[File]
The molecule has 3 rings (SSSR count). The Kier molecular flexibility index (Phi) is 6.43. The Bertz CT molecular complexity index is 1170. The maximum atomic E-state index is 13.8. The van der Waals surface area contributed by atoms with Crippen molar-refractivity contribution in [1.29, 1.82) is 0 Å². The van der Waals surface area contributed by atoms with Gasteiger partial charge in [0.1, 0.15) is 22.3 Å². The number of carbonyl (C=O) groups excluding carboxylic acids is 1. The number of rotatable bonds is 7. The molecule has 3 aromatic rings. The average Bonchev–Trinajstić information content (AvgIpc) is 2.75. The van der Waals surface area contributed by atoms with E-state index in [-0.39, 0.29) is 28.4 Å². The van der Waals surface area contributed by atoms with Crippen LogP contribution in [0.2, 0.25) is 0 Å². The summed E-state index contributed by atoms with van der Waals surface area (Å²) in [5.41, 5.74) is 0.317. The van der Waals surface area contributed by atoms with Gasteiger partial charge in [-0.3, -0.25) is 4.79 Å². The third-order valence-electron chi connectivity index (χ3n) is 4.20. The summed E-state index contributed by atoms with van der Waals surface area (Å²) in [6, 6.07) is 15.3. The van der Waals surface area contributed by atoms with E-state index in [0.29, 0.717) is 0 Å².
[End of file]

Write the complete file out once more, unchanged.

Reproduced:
The molecule has 3 rings (SSSR count). The Kier molecular flexibility index (Phi) is 6.43. The Bertz CT molecular complexity index is 1170. The maximum atomic E-state index is 13.8. The van der Waals surface area contributed by atoms with Crippen molar-refractivity contribution in [1.29, 1.82) is 0 Å². The van der Waals surface area contributed by atoms with Gasteiger partial charge in [0.1, 0.15) is 22.3 Å². The number of carbonyl (C=O) groups excluding carboxylic acids is 1. The number of rotatable bonds is 7. The molecule has 3 aromatic rings. The average Bonchev–Trinajstić information content (AvgIpc) is 2.75. The van der Waals surface area contributed by atoms with E-state index in [-0.39, 0.29) is 28.4 Å². The van der Waals surface area contributed by atoms with Crippen LogP contribution in [0.2, 0.25) is 0 Å². The summed E-state index contributed by atoms with van der Waals surface area (Å²) in [5.41, 5.74) is 0.317. The van der Waals surface area contributed by atoms with Gasteiger partial charge in [-0.3, -0.25) is 4.79 Å². The third-order valence-electron chi connectivity index (χ3n) is 4.20. The summed E-state index contributed by atoms with van der Waals surface area (Å²) in [6, 6.07) is 15.3. The van der Waals surface area contributed by atoms with E-state index in [0.29, 0.717) is 0 Å².